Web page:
Colin

LMA
LMA's picture
highly variable on 2-second timescales!

Colin

Hum!..., I wonder how much of it was due to the seeing?

I suggest you also observe another star to see what happen with such short exposure.

Damien

clittlefield
real variation; not attributable to seeing

Hi Damien,

The scatter on my check star was just several hundredths of a magnitude, compared to several tenths of a mag for V404 Cyg. The variation holds up regardless of photometric aperture size, comp star selection, etc., which is why I am confident that it is real. I believe that similar variation was reported in another black-hole binary, V4641 Sgr, during one of its outbursts.

Colin

wkl
wkl's picture
Visual Observations

Hello,

last night  (201506.18.) I observed visually (16 inch Newton  V = 450x) between 23:00 UT and 23:30 UT brightness changes between 14m,3 and 13m,4.

Klaus Wenzel

 

HQA
HQA's picture
visual observations

Hallo Klaus,

From your BAV Forum report, you indicated a rise to a maximum and then a decline over a period of about a half hour.  I think visual observers have a key role in monitoring V404 Cyg because of the indications from the CCD observers of very rapid brightness changes.  Flickering in the one-second regime is difficult to follow with a CCD, but easy to notice visually.  Did you see any fast flickering during your observations, or was the change relatively smooth?

For other observers, V404 Cyg continues to flare in the X-rays; it has been observed now at sub-mm wavelengths as well.  It would be a great object to observe with a spectrograph, or even a diffraction grating, with the highest cadence possible.  There is some indication of possible color changes during the V-band variations.  I think either V or Ic is fine for monitoring this LMXB.  Be sure to have accurate UT for your observations, so bandpass overlaps between observers can be used to look for color changes.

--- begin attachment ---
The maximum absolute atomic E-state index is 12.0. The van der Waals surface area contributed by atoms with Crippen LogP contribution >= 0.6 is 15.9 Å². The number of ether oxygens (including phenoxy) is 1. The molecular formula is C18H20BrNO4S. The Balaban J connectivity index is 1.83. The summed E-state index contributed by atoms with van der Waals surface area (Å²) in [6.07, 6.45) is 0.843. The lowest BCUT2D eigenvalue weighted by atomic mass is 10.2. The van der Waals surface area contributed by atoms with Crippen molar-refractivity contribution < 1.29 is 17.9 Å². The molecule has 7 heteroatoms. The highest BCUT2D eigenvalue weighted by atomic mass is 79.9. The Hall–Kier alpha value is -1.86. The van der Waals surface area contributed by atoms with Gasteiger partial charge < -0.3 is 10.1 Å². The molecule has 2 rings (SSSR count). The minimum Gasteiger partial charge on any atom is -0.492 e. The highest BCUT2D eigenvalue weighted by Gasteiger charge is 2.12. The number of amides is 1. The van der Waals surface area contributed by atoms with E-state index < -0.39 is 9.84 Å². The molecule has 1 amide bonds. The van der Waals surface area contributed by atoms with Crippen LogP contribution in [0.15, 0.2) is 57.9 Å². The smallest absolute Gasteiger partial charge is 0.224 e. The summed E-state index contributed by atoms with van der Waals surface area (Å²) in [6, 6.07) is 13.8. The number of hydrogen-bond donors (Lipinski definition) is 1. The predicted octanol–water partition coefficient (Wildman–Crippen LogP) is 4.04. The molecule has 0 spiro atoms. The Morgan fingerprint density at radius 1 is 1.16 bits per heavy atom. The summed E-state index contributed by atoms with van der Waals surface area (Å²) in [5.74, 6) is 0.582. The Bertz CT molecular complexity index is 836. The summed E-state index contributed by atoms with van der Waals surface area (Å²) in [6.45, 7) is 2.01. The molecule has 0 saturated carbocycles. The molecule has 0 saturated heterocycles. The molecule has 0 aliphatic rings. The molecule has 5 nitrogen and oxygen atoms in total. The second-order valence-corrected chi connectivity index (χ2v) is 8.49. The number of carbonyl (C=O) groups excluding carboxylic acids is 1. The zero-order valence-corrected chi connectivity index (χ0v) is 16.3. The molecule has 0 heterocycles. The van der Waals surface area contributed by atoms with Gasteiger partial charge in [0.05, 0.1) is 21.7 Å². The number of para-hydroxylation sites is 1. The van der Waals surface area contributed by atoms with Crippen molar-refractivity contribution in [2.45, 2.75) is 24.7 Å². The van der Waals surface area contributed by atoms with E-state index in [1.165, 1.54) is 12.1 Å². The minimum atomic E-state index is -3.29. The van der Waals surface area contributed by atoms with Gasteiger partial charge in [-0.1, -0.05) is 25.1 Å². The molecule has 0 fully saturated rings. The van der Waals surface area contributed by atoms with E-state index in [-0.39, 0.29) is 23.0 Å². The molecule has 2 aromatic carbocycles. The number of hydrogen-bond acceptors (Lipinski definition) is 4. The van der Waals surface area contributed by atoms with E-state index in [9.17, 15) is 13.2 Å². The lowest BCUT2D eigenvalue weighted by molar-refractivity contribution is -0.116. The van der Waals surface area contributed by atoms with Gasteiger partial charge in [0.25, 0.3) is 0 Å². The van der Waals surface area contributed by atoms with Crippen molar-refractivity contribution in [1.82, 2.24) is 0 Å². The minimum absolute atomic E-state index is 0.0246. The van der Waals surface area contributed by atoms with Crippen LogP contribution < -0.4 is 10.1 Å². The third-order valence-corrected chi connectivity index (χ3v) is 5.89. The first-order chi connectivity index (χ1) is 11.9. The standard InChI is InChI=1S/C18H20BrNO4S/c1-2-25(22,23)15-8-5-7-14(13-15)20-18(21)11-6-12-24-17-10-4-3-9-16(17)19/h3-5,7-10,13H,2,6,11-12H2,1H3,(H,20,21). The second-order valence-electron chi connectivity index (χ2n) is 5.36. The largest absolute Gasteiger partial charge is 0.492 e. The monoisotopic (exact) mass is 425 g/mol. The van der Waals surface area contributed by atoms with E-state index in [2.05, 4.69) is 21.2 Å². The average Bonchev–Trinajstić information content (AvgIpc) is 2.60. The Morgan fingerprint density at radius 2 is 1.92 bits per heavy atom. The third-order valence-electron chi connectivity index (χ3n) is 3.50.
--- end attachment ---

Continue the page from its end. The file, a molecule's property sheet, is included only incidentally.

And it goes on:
Arne

wkl
wkl's picture
visual observation

Hello Arne,

in my opinion, the decline was relativeley smooth, but  I can not exclude that fast flickerings are possible.

Klaus

clittlefield
the fast variations

[quote=wkl]Hello Arne,

in my opinion, the decline was relativeley smooth, but  I can not exclude that fast flickerings are possible.

Klaus[/quote]
Hi Klaus and Arne,

The rapid variations in my data go away during the fading events. Thus, while these variations are common, they are not continuously present. Perhaps the fading events are obscurations of the inner accretion disk by structure in the outer disk?

Colin

perdiguero
perdiguero's picture
CCD time-series observation

Hello, all,

this is the first time I post in the AAVSO forums.

Last night (June 18th-19th) I monitored V404 Cyg in the V-band with a 20 cm (8") telescope for 6 hours, taking exposures of 300". I have strong light pollution and I need long time exposures in order to increase the S/N relationship. I was shocked for the very strong brigthness variations: up to 2 magnitudes in less than half an hour!

I have already uploaded my observations. This night I will continue monitoring the star. This time I will use a 30 cm (12") telescope and also a V-filter (but I could use also the Rc or Ic filter).

Very iinteresting star!

Clear skies

Fran

WGR
WGR's picture
Check Star

Fraan

 

It would be interested to add the check star to this plot.

 

Gary

perdiguero
perdiguero's picture
Yes, Gary, here is the plot

Yes, Gary,

here is the plot of the next night (June 19th-20th), with a check star and higher cadence (one minute each exposure). 000-BCL-467 used as comparison star and 000-BCL-455 (VAR-2) as check. Filter Johnson-V, telescope newton 12" f/4 and ST-8XME CCD camera.

The last nights it seems that these oscillations are becoming smoother.

Greetings

Fran

HQA
HQA's picture
Rapid variations

Hynes, Robinson and Morales in ATEL 7677 report on high time cadence photometry using the ARGOS instrument on the UT 2.1m telescope.  Rob gave me permission to post the r' light curve, taken on June 18 with 2 second exposures.  As you can see, flickering is very prevalent, below the 2-second exposure limit.  Surprisingly, the curve is smooth through the one flare they observed, which corroborates what Klaus saw visually on another flare.  Basically, feel free to use whatever cadence your system can obtain, as there is information at all scales.

Arne

RHM
Crazy variations on UT Jun 24

I've been watching the star for several nights, but last night, it absolutely went crazy: in V-band, it dropped by 3.5 mag (not a misprint) in about 90 minutes, then recovered by 2 magnitudes in the next 60 minutes.

You can see a light curve at